“I started writing my name as ‘Jon M. Chu’ on my home movies, thinking it’d be so cool to see it on the big screen someday,” he tells me. We’re seated on the patio of the home he and his family moved into six months ago. The nearly 3-acre Calabasas lot will double as his “creative compound,” with ample room for a future editing studio and dance rehearsal space.
The definition of “home” is up for debate throughout “In the Heights.” Aspiring designer Vanessa (Melissa Barrera) feels suffocated by the gentrifying Upper Manhattan neighborhood, while Stanford student Nina (Leslie Grace) craves the security of the close-knit community. When Chu saw the Tony-winning stage musical from Lin-Manuel Miranda and Quiara Alegría Hudes, he immediately identified with Usnavi. The daily rhythm of his bodega paralleled that of his father’s Chinese restaurant in Los Altos, Calif.
Outside the restaurant, Chu unknowingly spent his childhood studying the storytelling power of music. His entire family gathered around the TV to watch classics like “Singin’ in the Rain,” Disney animated movies and even the latest Michael Jackson music video (“which was basically Fosse’s ‘A Snake in the Grass,’” he says). And his parents ritualistically brought him and his four older siblings to ballets, operas and musicals all over the Bay Area.
“There’s a truthfulness of why music and dance exist in these stories in the first place,” says Chu. “It’s not because a melody is catchy but because just saying the words isn’t sufficient to communicate whatever that character wants to express.”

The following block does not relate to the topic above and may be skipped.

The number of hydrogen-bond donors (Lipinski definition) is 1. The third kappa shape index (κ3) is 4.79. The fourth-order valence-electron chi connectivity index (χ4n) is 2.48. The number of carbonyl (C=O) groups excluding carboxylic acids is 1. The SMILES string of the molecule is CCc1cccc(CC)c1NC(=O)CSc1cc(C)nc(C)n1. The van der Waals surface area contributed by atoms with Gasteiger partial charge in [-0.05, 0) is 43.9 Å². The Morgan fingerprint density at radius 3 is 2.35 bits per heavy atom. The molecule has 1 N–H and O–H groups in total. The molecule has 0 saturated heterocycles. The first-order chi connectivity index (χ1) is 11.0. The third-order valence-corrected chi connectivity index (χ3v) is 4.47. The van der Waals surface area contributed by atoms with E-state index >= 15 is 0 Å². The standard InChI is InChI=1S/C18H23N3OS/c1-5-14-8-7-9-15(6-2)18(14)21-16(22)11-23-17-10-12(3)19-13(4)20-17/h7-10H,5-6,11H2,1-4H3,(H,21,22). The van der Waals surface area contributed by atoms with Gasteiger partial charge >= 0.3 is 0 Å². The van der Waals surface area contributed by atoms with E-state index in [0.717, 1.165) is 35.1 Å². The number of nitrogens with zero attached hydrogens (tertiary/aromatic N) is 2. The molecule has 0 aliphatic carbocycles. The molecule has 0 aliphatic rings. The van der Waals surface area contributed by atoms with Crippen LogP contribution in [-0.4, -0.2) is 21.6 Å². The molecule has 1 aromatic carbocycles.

Chu acted in school productions, and even played the Boy in San Jose Civic Light Opera’s “Pacific Overtures” in 1991. “There was one performance where I’m up there in the tree, singing the song, and I skip a verse,” he says. “The conductor is really angry, and the orchestra just keeps playing, but I’ve stopped singing because there’s nothing else for me to sing! An adult comes back onstage and makes up words to a Sondheim song to fill in the time. When I got offstage, I thought, ‘I’m never doing this again.’”
He didn’t realize his fondness for the form until he started film school at USC in the early aughts. “For a screenwriting class, I started writing something called ‘The Last Great American Musical,’ about a high school that was putting on a show, so it was a musical of a musical,” he recalls passionately. “My teacher was like, ‘Musicals are dead — you’re supposed to write something you can actually sell once you graduate.’”
Lin-Manuel Miranda, Jon M. Chu, Olga Merediz and others break down ‘Paciencia y Fe,’ the immigrant ballet sure to give viewers a ‘big gasp moment.’
Instead, Chu doubled down with the tap-centric “Silent Beats” and the barbershop-quartet short “Gwai Lo” — two music-driven pieces about racial and cultural identity. “‘Gwai Lo’ means ‘white devil,’ it’s what they called me when I went to Hong Kong for the first time,” Chu says solemnly. “My class liked the film, but I was so self-conscious because I didn’t know how to define what an Asian American is. I didn’t submit it to festivals, I never really shared it with anybody. I buried it.”